where P is the orthogonal projection on \({{\,\mathrm{im}\,}}\Omega \) associated to (B.4). It follows

$$\begin{aligned} \Omega \hat{\Omega }v= v ,\quad (v\in {{\,\mathrm{im}\,}}\Omega )\,. \end{aligned}$$

Lemma B.2

Let \(M\subset \mathbb {C}^6\). The following are equivalent:

  1. (a)

    \(\Omega M = M^\perp \)

  2. (b)

    There is a subspace \(\tilde{M}\subset \mathbb {C}^6\) such that

    1. (1)

      \(M=\ker \Omega \oplus \tilde{M}\), orthogonal direct sum, (whence \(\tilde{M}\subset {{\,\mathrm{im}\,}}\Omega \)),

    2. (2)

      \(\hat{\Omega }\tilde{M}^\perp =\tilde{M}\), where \(\tilde{M}^\perp \) is the orthogonal complement of \(\tilde{M}\) within \({{\,\mathrm{im}\,}}\Omega \).

  3. (c)
    1. (1)

      \(\ker \Omega \subset M\),

    2. (2)

      \(\dim M =4\),

    3. (3)

      \(\hat{\Omega }M^\perp \subset M\).


(a)\(\Rightarrow \)(b): By (a), \(M^\perp \subset {{\,\mathrm{im}\,}}\Omega \), and thus by (B.4) \(M\supset \ker \Omega \), proving (b1). Next we have \(M^\perp =\tilde{M}^\perp \) as we find by (b1)

$$\begin{aligned} v\in M^\perp&\iff v\perp \ker \Omega ,\, v\perp \tilde{M}\\&\iff v\in \tilde{M}^\perp \end{aligned}$$

because \((\ker \Omega )^\perp ={{\,\mathrm{im}\,}}\Omega \). With (B.5) we get from (a) \(PM=\hat{\Omega }M^\perp \), i.e. \(\tilde{M}=\hat{\Omega }\tilde{M}^\perp \).

(b)\(\Rightarrow \)(c): First we see directly that (c1) follows from (b1). Furthermore, since \(\hat{\Omega }\) is regular as a map \({{\,\mathrm{im}\,}}\Omega \rightarrow {{\,\mathrm{im}\,}}\Omega \), we have by (b2): \(4-\dim \tilde{M}=\dim \tilde{M}\), i.e. \(\dim \tilde{M}=2\), proving (c2). Property (c3) follows from (b2) and \(M^\perp =\tilde{M}^\perp \).

(c)\(\Rightarrow \)(a): By (c1), i.e. \({{\,\mathrm{im}\,}}\Omega \supset M^\perp \), and (B.6) we get from (c3)

$$\begin{aligned} M^\perp \subset \Omega M\,. \end{aligned}$$

By the rank-nullity theorem applied to \(\Omega : M\rightarrow \mathbb {C}^6\), i.e.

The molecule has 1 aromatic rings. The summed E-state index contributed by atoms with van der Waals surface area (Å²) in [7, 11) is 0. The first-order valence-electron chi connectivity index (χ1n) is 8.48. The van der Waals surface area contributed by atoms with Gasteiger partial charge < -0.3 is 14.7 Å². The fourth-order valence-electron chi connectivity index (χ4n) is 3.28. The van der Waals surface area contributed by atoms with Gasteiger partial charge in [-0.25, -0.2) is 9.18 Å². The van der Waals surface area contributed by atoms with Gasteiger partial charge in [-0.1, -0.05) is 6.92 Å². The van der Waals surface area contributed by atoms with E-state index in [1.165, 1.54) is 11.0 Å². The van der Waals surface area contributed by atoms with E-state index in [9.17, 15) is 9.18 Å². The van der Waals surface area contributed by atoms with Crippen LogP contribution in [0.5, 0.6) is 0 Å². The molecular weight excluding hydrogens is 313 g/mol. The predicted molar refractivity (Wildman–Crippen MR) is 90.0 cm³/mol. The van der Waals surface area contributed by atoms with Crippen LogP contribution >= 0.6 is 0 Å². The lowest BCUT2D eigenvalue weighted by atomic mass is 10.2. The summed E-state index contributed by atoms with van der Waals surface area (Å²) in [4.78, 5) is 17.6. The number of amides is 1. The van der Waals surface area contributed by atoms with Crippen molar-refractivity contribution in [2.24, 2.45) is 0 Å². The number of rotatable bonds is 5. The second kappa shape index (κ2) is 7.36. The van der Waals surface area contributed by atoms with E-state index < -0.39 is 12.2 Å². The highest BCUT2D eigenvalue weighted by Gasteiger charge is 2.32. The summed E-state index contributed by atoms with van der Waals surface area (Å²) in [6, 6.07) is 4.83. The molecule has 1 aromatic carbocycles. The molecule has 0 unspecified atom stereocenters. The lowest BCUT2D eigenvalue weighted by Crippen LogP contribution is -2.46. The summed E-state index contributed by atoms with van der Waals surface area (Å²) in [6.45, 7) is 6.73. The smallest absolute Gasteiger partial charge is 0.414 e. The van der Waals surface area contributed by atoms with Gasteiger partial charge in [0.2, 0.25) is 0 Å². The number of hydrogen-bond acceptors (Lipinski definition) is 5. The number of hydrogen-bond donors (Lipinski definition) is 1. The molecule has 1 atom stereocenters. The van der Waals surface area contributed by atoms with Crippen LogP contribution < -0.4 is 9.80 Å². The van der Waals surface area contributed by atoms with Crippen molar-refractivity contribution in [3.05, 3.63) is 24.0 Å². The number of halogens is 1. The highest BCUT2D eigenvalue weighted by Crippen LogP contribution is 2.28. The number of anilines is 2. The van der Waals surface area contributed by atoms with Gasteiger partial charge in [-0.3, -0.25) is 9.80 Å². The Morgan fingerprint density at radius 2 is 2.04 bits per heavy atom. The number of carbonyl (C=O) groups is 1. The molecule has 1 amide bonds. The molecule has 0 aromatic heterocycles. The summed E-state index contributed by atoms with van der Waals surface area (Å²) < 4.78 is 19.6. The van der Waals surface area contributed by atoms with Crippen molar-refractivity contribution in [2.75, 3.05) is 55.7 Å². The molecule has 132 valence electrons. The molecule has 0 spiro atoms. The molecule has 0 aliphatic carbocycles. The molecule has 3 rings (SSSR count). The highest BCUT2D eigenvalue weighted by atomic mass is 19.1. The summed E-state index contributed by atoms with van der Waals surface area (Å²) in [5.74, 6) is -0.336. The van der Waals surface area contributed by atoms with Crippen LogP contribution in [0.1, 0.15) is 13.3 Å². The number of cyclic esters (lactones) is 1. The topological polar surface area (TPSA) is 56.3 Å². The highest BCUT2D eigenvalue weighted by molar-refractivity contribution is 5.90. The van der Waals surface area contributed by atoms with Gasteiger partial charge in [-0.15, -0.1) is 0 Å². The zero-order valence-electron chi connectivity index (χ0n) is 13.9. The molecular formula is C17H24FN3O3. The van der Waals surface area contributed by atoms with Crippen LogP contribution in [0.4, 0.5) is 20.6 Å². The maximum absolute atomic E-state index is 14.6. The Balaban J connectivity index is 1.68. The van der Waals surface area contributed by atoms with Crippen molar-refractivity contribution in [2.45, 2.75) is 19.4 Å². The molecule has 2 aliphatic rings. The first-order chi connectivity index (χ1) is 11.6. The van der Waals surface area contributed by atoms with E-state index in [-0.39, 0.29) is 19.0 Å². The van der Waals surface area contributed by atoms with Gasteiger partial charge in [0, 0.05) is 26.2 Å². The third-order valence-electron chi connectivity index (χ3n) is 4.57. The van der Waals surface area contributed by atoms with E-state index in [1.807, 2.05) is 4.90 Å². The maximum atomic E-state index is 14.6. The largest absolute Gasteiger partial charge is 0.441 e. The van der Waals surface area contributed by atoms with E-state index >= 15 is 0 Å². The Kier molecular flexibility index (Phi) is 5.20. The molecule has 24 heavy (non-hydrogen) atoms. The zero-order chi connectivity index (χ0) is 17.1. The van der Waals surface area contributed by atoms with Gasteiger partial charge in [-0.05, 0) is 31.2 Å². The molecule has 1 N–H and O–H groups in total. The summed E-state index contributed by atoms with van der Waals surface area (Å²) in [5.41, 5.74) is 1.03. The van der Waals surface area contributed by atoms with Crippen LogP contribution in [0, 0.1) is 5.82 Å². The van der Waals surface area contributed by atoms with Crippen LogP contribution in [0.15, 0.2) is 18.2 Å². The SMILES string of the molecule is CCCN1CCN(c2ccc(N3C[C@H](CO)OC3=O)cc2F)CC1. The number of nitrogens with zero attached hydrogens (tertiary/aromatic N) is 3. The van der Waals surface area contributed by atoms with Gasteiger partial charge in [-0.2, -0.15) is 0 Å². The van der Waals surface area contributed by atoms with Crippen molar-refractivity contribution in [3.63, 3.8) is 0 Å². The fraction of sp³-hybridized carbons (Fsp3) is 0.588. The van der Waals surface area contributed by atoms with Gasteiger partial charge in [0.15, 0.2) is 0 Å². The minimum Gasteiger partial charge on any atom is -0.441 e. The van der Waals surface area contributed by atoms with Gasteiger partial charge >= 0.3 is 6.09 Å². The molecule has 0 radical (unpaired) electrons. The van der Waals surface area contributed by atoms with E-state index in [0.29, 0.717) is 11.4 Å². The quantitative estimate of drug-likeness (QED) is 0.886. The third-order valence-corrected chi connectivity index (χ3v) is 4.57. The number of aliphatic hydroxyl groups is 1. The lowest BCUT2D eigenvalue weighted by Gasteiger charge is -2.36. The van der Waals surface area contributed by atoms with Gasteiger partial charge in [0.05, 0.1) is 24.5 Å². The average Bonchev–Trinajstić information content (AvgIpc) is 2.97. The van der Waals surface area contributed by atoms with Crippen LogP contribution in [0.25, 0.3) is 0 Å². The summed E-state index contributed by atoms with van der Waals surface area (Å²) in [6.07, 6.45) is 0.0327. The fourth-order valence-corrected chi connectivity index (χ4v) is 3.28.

$$\begin{aligned} \dim M = \dim \ker (\Omega \restriction M) + \dim \Omega M\,, \end{aligned}$$

we get \(4=2+\dim \Omega M\) by (c1,c2). Hence equality in (B.7). \(\quad \square \)

Boundary conditions in terms of equations

In the following the self-adjoint boundary conditions will be characterized more explicitly in terms of equations. For that we observe that \(\ker \Omega \) is spanned by the columns of the matrix

$$\begin{aligned} N=\begin{pmatrix} \nu &{}\quad 0\\ 0 &{}\quad 0\\ 0 &{}\quad 0\\ 0 &{}\quad 1\\ 1 &{}\quad 0\\ 0 &{}\quad 0 \end{pmatrix}\,. \end{aligned}$$

The partial left inverse \(\hat{\Omega }\) is uniquely determined on \({{\,\mathrm{im}\,}}\Omega \), but is arbitrary on \(\ker \Omega \). For definiteness, let us choose \(\hat{\Omega }v=0\), \((v\in \ker \Omega )\). By that we have explicitly

$$\begin{aligned} \hat{\Omega } = \begin{pmatrix} 0 &{}\quad 0 &{}\quad -\lambda &{}\quad 0 &{}\quad 0 &{} \quad 0\\ 0 &{}\quad 0 &{}\quad 0 &{}\quad 0 &{}\quad 0 &{}\quad - \nu ^{-1}\\ -\lambda &{}\quad 0 &{}\quad 0 &{}\quad 0 &{}\quad \lambda \nu &{}\quad 0\\ 0 &{}\quad 0 &{}\quad 0 &{}\quad 0 &{}\quad 0 &{}\quad 0\\ 0 &{}\quad 0 &{}\quad \lambda \nu &{}\quad 0 &{}\quad 0 &{}\quad 0\\ 0 &{} \quad - \nu ^{-1} &{}\quad 0 &{}\quad 0 &{}\quad 0 &{}\quad 0 \end{pmatrix}\,,\quad \lambda = \frac{1}{1+\nu ^2}\,. \end{aligned}$$

In fact the so chosen partial left-inverse fulfills \(\Omega \hat{\Omega } = P\) and \(\hat{\Omega }N =0\) (cf. (B.5)).

Proposition B.3

  1. (i)

    Subspaces \(M\subset \mathbb {C}^6\) as in Lemma B.1 of dimension 4 are determined by \(2\times 6\) matrices A of maximal rank, i.e. \({{\,\mathrm{rk}\,}}A=2\), by means of

    $$\begin{aligned} M= \{\Psi \in \mathbb {C}^6 | A\Psi =0 \} = \ker A\,, \end{aligned}$$

    and conversely. Two such matrices A, \(\tilde{A}\) determine the same subspace if and only if \(A=B\tilde{A}\) with \(B\in \mathrm {GL}(2)\).

  2. (ii)

    Self-adjoint boundary conditions are determined precisely by matrices as in (i) with

    $$\begin{aligned} AN=0\,,\qquad A\hat{\Omega }A^*=0\,. \end{aligned}$$


  1. (i)

    Only the last sentence deserves proof, and in fact only the necessity of \(A=B\tilde{A}\). For that consider a map \(B:\,\mathbb {C}^2\rightarrow \mathbb {C}^2\) which is well-defined by \(Av\mapsto \tilde{A}v\), \(v\in \mathbb {C}^6\) because of \(\ker A=\ker \tilde{A}\).

  2. (ii)